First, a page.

Meeting to discuss high ozone levels on Monday
Next week, a panel of doctors and air quality experts will answer questions parents have about the health effects of ozone on young children.
Non-profit group Save The Air in Nevada County will sponsor the event, titled “Living with Ozone – How to Keep Your Children Safe.” The meeting will be held from 7 to 9 p.m. on Monday, July 23 at the Nevada County Board of Realtors Esterly Hall, 336 Crown Point Circle in Grass Valley.
The purpose of the meeting is to “explore what the situation is and what the options are,” said Dr. Jeff Kane, founder of Nevada County Breathers. He will present a slide show with state and county statistics showing the health effects poor air quality has on the developing respiratory systems of children.
This year, the American Lung Association ranked Nevada County 13th worst in the nation for high ozone levels.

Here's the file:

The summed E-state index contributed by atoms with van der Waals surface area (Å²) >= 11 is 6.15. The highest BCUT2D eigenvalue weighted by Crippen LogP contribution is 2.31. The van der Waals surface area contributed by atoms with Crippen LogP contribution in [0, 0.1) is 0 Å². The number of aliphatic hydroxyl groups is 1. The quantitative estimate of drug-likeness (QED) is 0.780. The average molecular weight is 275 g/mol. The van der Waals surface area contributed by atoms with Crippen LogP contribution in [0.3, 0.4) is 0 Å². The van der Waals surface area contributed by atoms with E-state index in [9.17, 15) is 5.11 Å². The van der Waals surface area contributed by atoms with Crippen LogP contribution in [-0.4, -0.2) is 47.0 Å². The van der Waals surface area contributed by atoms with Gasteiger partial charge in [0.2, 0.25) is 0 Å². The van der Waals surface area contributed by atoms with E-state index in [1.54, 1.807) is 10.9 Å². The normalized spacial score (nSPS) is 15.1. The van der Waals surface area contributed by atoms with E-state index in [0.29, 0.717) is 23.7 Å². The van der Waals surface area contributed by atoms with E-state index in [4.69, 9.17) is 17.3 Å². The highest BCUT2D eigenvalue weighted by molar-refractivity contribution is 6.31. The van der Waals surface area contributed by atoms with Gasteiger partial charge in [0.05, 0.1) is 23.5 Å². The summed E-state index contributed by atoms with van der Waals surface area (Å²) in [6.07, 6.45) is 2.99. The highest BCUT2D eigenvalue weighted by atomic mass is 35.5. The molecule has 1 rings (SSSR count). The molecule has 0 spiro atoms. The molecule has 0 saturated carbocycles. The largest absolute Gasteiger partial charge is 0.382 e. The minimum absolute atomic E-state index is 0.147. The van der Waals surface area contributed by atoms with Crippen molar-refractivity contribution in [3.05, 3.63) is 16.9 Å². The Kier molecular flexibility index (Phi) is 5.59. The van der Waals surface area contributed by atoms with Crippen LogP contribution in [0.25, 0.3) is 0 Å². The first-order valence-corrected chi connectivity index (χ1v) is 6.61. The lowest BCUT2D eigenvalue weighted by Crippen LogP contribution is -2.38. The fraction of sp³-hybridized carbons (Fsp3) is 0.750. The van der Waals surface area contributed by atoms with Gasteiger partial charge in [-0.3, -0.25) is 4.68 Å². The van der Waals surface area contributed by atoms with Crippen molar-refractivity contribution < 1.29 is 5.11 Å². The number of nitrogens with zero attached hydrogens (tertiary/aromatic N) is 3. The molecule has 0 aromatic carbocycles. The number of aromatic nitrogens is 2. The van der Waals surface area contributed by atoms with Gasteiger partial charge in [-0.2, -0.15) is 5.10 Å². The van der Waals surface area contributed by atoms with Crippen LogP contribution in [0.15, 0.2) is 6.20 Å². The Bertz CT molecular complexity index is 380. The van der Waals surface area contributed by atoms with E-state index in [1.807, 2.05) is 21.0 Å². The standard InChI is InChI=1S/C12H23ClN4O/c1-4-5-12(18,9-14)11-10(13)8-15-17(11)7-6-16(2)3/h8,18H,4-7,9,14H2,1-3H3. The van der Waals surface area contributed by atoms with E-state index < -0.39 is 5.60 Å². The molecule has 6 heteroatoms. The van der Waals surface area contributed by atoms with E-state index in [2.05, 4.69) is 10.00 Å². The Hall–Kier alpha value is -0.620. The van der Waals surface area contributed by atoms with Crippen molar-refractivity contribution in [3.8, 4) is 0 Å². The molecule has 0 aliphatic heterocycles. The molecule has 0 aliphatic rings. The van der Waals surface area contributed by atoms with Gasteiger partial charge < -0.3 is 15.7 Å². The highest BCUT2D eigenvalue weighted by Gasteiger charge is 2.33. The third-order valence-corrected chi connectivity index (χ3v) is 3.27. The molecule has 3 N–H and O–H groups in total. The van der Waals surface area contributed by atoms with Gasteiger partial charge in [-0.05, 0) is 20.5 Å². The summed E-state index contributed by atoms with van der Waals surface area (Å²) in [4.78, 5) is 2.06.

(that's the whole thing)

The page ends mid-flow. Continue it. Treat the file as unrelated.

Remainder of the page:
High ozone can cause asthma and exacerbate the disorder, Kane said.
Children ages 10 to 18 who were raised in areas with high ozone levels developed hampered lung growth, according to a 2002 Children’s Health Study published by the Department of Preventative Health from the University of Southern California School of Medicine Department.
The study also found children living in high ozone environments had less lung function by the time they reached age 18.
“They can’t run as far. Basically, their lungs don’t work as well,” Kane said. “And here’s the kicker, they think the changes are irreversible. That’s what scares parents here,” he said.
The rate of Nevada County kids with asthma grew from 10.5 percent in 2001 to 17.3 percent in 2003, about one in six, according to a phone survey conducted by the First Five California Children and Families Commission. Statewide, 13.3 percent of children have asthma.
“The good news is five out of six kids don’t have asthma,” in Nevada County, Kane said. “Most kids don’t have asthma. Most kids will never get asthma,” he said.
Besides Kane, Monday night’s panel will include: Asthma and allergy specialist Dr. Michael McCormick, MD; Certified Asthma Educator Jan Tippett, RN; Joe Fish of Northern Sierra Air Quality Management District and Marina Bernheimer, mother and co-founder of STA in NC.
For more information contact Ed Welch at 265-5949 or 559-1486.
To contact Staff Writer Laura Brown, e-mail lbrown@the union.com or call 477-4231.
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